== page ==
Content Management Systems (CMS) have been a staple in developing websites for quite a while. It has become an excellent option for businesses especially those creating their websites. The efficient back-end management makes it easy for administrators to post dynamic content. Additionally, the thousands of ready-made themes eliminate the need to develop front-end interfaces from scratch.

W3Techs reports that as of this year almost half of existing websites on the Internet use some type of content management systems. Leading the pack is WordPress which 60% of websites with CMS are using. Following are Joomla, Drupal, and Magento which are popular systems as well.

As web technologies evolve and innovate, CMS improve along with it. Recent years have seen new things such as frameworks, UI/UX concepts, and tools. There is an emerging discussion about headless CMS lately. What exactly is a headless CMS? How does it differ from a regular CMS?

What is Headless CMS?


A traditional content management system is commonly structured to have three parts: database, create-read-update-delete interface (CRUD content management), and user-facing interface. The “head” is the user-facing interface which implements themes.

Headless or decoupled CMS removes the “head.” Hence, the “headless” name. So, how can users consume content when there’s no user-facing interface? Headless CMS would have an API that returns data straight from the database. Typically, most would implement a REST API and return JSON which can a third-party object may use.

 

Why Use Headless CMS?

Without the user-facing interface opens the CMS to a lot of flexibility. There are no changes in the CRUD interface for the admin of the website. That means, it is still easy to manage your website’s data behind the scenes. The potential lies in the front-end side of things.

Custom static sites, web applications, and single page applications can use data from the CMS. Native mobile apps can even user headless CMS. This is advantageous for developers, specifically on client-side, as they are not bogged down with back-end and database development and set-up.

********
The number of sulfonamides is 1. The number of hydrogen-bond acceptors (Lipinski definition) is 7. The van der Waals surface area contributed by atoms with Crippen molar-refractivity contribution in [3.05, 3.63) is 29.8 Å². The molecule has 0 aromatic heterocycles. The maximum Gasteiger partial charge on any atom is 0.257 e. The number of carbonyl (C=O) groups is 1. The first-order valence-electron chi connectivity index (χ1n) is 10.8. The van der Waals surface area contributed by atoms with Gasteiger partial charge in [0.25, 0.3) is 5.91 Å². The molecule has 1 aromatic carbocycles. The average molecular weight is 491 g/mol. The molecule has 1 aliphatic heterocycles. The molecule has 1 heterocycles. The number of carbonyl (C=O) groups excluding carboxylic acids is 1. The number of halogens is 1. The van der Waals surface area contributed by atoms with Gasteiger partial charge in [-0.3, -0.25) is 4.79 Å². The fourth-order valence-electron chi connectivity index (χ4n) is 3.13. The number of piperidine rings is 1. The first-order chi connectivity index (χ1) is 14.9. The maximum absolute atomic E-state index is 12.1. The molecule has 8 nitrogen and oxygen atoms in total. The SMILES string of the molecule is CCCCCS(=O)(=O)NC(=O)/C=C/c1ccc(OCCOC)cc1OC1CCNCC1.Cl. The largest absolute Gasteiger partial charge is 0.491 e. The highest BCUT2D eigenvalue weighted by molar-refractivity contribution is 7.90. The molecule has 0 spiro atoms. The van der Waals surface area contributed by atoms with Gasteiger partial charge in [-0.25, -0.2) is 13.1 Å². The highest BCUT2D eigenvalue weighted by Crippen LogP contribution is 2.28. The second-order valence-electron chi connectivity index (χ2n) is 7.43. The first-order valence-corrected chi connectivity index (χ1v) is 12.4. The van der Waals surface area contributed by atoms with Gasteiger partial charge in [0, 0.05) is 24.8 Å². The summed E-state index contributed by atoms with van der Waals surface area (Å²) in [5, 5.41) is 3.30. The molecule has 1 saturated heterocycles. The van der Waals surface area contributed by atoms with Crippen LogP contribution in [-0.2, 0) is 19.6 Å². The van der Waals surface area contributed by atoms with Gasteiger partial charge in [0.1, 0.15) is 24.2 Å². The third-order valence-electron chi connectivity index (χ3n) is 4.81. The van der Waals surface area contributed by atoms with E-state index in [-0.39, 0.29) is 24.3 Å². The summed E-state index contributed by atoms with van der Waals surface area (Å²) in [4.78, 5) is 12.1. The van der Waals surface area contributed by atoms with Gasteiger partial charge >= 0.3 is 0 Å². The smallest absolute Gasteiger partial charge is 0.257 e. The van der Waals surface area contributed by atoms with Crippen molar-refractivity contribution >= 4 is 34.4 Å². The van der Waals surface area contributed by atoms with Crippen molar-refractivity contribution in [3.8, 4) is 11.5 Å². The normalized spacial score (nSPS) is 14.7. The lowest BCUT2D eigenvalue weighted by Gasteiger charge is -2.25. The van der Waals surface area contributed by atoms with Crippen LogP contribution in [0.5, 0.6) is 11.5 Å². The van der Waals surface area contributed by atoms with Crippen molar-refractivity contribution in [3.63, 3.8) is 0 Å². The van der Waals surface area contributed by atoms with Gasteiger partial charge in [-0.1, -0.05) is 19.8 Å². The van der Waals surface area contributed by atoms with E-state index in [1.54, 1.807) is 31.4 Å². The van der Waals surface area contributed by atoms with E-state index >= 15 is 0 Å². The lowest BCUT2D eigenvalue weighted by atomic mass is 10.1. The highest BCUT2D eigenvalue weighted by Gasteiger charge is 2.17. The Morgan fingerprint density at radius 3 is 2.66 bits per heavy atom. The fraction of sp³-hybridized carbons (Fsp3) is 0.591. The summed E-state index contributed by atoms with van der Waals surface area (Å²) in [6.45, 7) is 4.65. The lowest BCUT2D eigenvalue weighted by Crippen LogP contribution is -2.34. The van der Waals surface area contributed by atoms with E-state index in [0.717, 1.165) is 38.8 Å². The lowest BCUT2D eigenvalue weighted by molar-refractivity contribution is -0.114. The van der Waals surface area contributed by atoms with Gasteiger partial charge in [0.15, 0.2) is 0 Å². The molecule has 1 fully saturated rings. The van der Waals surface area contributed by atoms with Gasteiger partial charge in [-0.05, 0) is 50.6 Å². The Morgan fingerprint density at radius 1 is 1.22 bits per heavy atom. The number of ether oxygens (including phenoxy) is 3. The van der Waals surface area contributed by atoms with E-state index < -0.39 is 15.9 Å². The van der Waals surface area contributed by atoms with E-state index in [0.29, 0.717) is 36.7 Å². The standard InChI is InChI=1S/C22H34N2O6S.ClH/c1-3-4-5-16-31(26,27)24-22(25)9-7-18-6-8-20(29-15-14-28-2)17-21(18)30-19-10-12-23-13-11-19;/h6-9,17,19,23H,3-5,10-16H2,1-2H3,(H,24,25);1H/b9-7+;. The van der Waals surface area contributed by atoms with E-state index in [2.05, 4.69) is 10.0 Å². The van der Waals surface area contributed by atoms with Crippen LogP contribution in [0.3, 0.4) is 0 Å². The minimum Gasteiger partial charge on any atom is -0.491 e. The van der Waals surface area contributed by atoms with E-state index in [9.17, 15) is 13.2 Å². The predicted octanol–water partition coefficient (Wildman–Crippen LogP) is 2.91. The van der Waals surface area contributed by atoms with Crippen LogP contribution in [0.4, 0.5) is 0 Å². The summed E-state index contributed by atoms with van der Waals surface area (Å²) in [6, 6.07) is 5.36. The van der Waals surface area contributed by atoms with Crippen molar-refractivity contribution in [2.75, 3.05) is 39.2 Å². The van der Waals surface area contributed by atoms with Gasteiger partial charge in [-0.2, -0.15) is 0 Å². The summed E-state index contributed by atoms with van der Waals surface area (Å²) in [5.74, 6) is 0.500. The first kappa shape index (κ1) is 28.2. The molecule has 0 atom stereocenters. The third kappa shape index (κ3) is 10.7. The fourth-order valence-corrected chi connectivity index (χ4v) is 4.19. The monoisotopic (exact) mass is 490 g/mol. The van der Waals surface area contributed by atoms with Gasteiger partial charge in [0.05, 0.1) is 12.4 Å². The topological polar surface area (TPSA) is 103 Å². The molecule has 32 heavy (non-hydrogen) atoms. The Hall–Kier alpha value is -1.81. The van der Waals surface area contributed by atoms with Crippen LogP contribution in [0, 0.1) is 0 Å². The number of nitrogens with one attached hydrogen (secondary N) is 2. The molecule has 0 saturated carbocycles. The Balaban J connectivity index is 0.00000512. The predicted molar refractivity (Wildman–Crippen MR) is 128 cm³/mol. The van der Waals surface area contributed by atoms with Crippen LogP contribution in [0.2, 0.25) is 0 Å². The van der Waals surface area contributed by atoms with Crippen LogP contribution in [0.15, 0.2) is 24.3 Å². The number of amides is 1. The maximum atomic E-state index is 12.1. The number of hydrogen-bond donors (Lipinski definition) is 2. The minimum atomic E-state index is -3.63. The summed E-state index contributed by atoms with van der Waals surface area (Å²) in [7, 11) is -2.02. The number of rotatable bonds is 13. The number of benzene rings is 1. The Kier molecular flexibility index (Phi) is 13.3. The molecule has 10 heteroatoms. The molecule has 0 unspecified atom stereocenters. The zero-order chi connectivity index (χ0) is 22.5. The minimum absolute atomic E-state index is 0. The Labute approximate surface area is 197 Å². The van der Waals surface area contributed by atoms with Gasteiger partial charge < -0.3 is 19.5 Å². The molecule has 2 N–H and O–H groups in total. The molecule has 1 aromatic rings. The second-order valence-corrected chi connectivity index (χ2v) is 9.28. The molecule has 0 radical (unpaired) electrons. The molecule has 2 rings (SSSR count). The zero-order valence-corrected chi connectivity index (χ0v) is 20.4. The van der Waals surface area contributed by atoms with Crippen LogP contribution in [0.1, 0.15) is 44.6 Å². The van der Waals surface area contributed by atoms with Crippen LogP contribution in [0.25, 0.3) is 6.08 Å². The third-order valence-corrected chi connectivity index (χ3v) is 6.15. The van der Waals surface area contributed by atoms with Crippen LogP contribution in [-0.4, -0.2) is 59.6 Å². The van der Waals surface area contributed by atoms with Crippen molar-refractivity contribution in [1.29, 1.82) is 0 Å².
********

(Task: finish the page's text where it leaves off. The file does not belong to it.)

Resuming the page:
Current Technologies

The potential for faster development using headless CMS opens new possibilities to developers. Web pages can easily integrate date from the API. This allows the front-end to be “truly free” from the CMS. In the past, if you want to have a customized user-facing interface, you will have to learn how to develop a child theme. Usually, this comes with learning under the hood of the CMS. The headless CMS eliminates the need to study how it works.

Moreover, it allows front-end developers to develop their user interface with the tools they already knew. The functions and conventions of the CMS will not limit them anymore. Thus, they can speed up their site as the CMS and front-end interface are now in two places.

However, the true power of using headless CMS is when web applications utilize it. Javascript frameworks have taken web development by storm in the past decade. Countless libraries are available to develop highly dynamic apps. Angular JS, Backbone, React, Embre, MeteorJS, Vue, and Polymer are just a handful of popular frameworks today. It will not be surprising if newer ones will emerge in the future.

The combination of headless CMS, REST API, and Javascript frameworks allow the developers to create truly interactive experiences. The efficient, responsive, and rapid development flow makes it much easier to create applications in both web and mobile.

New updates of more prominent CMS have included measures to include the possibility of headless CMS. Both Drupal and WordPress have embraced the modern decoupled architecture.

 

WordPress As a Headless CMS

WordPress is arguably the most famous content management system around. It is inevitable for WordPress to adapt headless CMS eventually. Slow steps in each version have been implemented, but finally, the latest WordPress version comes with REST API. The integration of JSON REST API to WordPress marks its evolution from a massively extended CMS to a fully-featured application platform.

By combining the API to powerful JS frameworks, it puts importance on robust development using Javascript and less on learning another language for the backend. Front-end developers, theme designers, and app creators who are familiar with the likes of Angular JS or React may now consume data from the database without worrying much beyond the front-end.

Additionally, Javascript has been used to develop native mobile applications using technologies like React Native and NativeScript. Mobile app developers who use JS frameworks may now add more dynamic experience and content using the REST API. Moreover, the same data is used in different delivery platforms without having to touch the CMS every time.

So, what’s the future look like for WordPress? The current REST API is still an ongoing improvement. However, developers have begun to take advantage of the headless CMS. WordPress has the potential to power the most popular applications in the future. More and more applications in different platforms may be rooted in WordPress headless CMS. Personalized interactive content using the headless CMS will be developed a lot faster. Only time will tell what innovations may come up in the future.

Final Thoughts

The new changes in WordPress and other CMS signifies a much more flexible future for the platform. Developers now have more control over where their projects are heading. CMS may lead to exciting innovations in the future. Different user experiences will be more dynamic and interactive due to more focus on front-end.

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